Piper started giggling as she recalled something very funny. Correction. It wasn't that funny as it was a nostalgic memory.

Aerrow felt her lean against him some more.

"What is it?"

"Remember the time you asked me to be your first officer? It was right at that same playground, on the same merry-go-round." Aerrow caught her just as she tripped over a crack in the cement sidewalk.

"Nah. It was the tire swing. We were standing on it like bad kids and swinging around." Still looking dazed, the girl blinked up at him.

"How can you remember that? That was almost ten years ago!"

He shrugged. He really didn't know. Maybe he just had a good memory.

Eight minutes later they walked with their backs straight and their arms swung freely at their sides, all previous symptoms of vertigo dispelled. The street lights flickered on and Piper checked her watch again – quarter past six. They were going to make it in time.

"Hey, Piper."

"What's up?"

"Are you glad you came with us?"

The girl made a show of searching the dusky blue sky for a possible answer. Yawning, she patted her cheeks with her hands and tapped a finger to her chin. In the distance, they could see her aunt's house. The rest of the guys must be home already, they could make out the Storkmobile's silhouette in the dark.

"Yeah, I guess I am."

"Is there anything else you would change if you got the chance?" He stepped a little closer to her and flexed his fingertips. Their knuckles knocked against each other more frequently. Piper withheld her smirk – she knew he was doing this on purpose.


"Really? Not even one?" They were coming up to the porch now. A few more metres - Piper rapped on the door to announce they were home.

"Well, now that you mention it…"

Aerrow halted in front of the lit doorstep. Piper's aunt always made sure to keep the light on whenever they visited, just to make sure her grown-up niece and her friends could always find their way back at night. The girl took after her aunt - she took after both her foster parents.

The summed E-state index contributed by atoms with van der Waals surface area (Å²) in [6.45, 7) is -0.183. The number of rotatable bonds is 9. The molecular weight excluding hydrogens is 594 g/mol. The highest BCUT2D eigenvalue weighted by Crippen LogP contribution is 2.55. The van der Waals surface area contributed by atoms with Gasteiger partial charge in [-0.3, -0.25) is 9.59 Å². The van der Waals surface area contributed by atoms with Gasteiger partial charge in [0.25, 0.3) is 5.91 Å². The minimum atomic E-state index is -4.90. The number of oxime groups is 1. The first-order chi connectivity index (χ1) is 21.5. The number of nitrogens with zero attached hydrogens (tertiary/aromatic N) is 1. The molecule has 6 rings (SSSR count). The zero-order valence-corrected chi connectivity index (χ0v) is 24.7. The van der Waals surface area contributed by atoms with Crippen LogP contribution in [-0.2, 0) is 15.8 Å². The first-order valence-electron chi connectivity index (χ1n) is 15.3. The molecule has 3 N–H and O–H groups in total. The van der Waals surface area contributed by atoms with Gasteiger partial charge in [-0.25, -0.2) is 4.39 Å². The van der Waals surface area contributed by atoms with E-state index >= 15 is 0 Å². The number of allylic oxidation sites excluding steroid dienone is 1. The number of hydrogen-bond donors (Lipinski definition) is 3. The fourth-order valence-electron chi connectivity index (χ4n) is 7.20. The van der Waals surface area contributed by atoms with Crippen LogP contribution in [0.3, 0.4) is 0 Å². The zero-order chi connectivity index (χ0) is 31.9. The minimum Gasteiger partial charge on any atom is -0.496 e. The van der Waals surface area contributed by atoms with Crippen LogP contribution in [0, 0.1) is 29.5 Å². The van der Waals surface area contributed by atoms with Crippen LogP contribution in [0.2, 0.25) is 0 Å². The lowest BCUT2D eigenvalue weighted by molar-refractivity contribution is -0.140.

"What is it?"

He backed up to make more room for her on the cement block. The toe of her boots came to the edge of the welcome mat as the girl rocked back and forth on her heels. She formed a peace sign with two fingers and made them walk up Aerrow's chest like a pair of little legs. The look on his face entertained her – and yes, she knew she was acting a little crazy. But hey, everyone was bound to act a little childish once in a while, right? She could see his Adam's apple bobbling up and down. It was a little dark to tell, but he might have blushed.

She spoke. "Aerrow?"

"Uh, yes?"

The girl placed her hands on his chest and stood on tiptoe so that she was as tall as she could be. While the rest of the boys continued their growth spurt into their late teens, she remained small and petite just after she turned sixteen. Sighing contentedly, she placed a small kiss to the side of Aerrow's cheek before she rang the doorbell. If it wasn't for him and his passionate dreams of being a sky knight, who knows how her life would have turned out?

She murmured quietly against his ear and felt his arms wrap around her waist. "Thank you for being my friend for all these years."

"You're welcome."